In June, my husband retired from his professional baseball career.
It had been on his heart for a while and the situation just fell into place and it was time to make that hard decision. The day we heard his name called in the MLB Draft- I was beaming with pride. That June night at 2am in our tiny apartment when he made the decision to follow his heart and end his playing career, I was equally as proud.
I married an amazing man.
He wrote a beautiful post about it (typed on his iPhone on our 30 hour drive home) and I can't say it better myself so...
We laid down on the floor for our last official night. The last night was spent the same as the first - on something other than a real mattress. Full circle.
I always told myself I would be done playing if I experienced a long period of time without enjoyment. Passion and heart are what got me to such a point in my career and without them, it would become increasingly difficult. As this season wore on, I started to lose that heart and passion for playing the game I love.
Managers, coaches and teammates noticed I wasn't the same guy I once was. My performance dropped, it wasn't the same as it had always been. For whatever reason, I didn't have the drive I once had.
As my passion for playing wore off, my passion for coaching and teaching became even stronger. In Fort Myers, I was able to give tidbits of mental wisdom I had gained to young prospects. In New Britain, I discussed approaches with teammates. This kept me going, but I knew it couldn't sustain me as a player. So I retired from my professional career.
Many people told me along the way to play until someone tore my jersey off and that's the way I played until this year. I gave baseball my all until the end, but once I lost that feeling, I didn't need the jersey ripped off because my dreams and priorities had changed. In my eyes, this didn't make my career a failure, it just made it complete. It was time to be done.
I beat so many odds to play for as long and at as high of a level as I did. My parents thought I would grow up to be an artist when I was younger. Overnight, I became athletically inclined. At age 10, people said I ought to play second base because I would never be big and strong enough to play shortstop. I didn't make the varsity team in high school until my junior year. I thought I would have a nice Division 3 college career until the head coach at Holy Cross told me I had what it took to be a Division 1 player. Later, I signed to play at the University of Minnesota.
Still, I was seen as a second baseman because I probably wasn't going to have much chance of playing SS at that level. I had no pro aspirations, I just wanted to get in the lineup. A little over a year later, I was Baseball America's First Team Freshman All-American Shorstop. A few years after that, the Twins called my name in the 25th round, which may have been the most emotional moment of my career. I remember looking back in time that day and wondering how it could be possible. Two years later, I was the first player from my draft class to reach AA.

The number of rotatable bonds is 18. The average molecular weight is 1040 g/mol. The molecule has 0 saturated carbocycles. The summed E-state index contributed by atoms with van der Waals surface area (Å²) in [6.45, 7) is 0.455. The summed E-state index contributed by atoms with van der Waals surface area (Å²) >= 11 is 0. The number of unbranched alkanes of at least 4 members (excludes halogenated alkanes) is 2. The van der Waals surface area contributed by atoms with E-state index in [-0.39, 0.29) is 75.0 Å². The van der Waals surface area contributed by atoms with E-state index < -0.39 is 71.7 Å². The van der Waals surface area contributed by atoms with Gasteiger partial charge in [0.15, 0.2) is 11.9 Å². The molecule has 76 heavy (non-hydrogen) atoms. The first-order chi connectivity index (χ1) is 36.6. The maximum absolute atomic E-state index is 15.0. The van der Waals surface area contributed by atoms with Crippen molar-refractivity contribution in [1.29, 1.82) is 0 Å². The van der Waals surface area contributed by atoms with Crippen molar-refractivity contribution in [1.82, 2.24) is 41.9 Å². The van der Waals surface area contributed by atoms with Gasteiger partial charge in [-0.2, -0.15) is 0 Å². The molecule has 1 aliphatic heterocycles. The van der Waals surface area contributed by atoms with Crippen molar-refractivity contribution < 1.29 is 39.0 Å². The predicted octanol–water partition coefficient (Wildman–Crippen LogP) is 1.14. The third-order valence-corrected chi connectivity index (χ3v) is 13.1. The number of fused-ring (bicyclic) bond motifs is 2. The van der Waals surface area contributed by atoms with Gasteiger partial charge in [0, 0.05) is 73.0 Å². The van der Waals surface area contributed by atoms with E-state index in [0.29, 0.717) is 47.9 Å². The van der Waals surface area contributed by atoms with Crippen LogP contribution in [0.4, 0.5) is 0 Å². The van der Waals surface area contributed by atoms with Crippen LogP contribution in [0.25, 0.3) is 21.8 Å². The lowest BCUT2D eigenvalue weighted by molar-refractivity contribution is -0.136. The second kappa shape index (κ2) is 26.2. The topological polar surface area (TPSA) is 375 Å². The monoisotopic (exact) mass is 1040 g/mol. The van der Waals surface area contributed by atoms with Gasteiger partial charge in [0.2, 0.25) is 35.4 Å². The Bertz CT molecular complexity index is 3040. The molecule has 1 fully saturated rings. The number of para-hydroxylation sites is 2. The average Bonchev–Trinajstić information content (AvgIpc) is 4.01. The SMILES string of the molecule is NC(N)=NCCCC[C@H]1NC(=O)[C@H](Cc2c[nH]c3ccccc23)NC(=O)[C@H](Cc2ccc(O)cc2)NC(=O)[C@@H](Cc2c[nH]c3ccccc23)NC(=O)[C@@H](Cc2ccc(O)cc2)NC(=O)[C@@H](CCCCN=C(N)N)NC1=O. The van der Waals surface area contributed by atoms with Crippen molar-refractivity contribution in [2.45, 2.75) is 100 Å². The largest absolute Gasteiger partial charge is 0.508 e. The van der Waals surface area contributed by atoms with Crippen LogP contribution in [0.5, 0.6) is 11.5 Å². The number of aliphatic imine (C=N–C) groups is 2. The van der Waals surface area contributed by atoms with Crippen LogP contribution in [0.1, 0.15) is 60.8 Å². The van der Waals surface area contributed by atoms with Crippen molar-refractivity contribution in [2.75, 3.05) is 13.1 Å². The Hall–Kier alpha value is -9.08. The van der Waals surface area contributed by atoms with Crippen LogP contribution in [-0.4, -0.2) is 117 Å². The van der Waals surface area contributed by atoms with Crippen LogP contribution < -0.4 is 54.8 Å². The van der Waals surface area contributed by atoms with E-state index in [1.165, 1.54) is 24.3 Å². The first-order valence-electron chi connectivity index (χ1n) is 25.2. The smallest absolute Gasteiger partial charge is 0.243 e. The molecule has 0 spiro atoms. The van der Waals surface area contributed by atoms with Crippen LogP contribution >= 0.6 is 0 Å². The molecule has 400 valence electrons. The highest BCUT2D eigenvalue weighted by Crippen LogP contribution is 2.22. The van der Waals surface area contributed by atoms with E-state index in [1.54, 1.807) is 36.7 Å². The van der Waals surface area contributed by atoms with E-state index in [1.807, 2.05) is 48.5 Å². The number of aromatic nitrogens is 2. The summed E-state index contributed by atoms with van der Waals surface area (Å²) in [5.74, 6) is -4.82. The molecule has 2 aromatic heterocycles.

Beyond all the accolades and accomplishments, the relationships I have made are what I will take with me. I met my wife through a baseball connection. Four of the groomsmen in our wedding were teammates of mine at one point. I stay in close contact with many former coaches.
I learned a number of lessons through the game as well. I learned how to interact and communicate with people from all kinds of different backgrounds. I learned how to work through the lowest lows, I learned how to deal with the highest highs. I learned how to cope with stress in a game where every move you make is seen.
So, as my wife and I roll along on one more cross country trip, we talk about what's next and we ponder the future. We are excited about the unknown and that we will be going into it together. We will never forget the memories we have forged through my playing career and we are looking forward to forging more in whatever is next.
...He's pretty great. It has also been great to attend weddings with him as my date. Oh, and we got to go to a cabin together. IN THE SUMMER! In all honesty, it has been a huge change for both of us. There are moments when I miss hanging out with the baseball girls in the stands at a game on a Wednesday night in a random town we drove 6 hours to get to. We met some amazing people through this journey and made some lifelong friends. The memories we made are irreplaceable and I'm so glad I got to experience it with my husband. Thanks for the memories, minor league baseball.
It was a fun ride.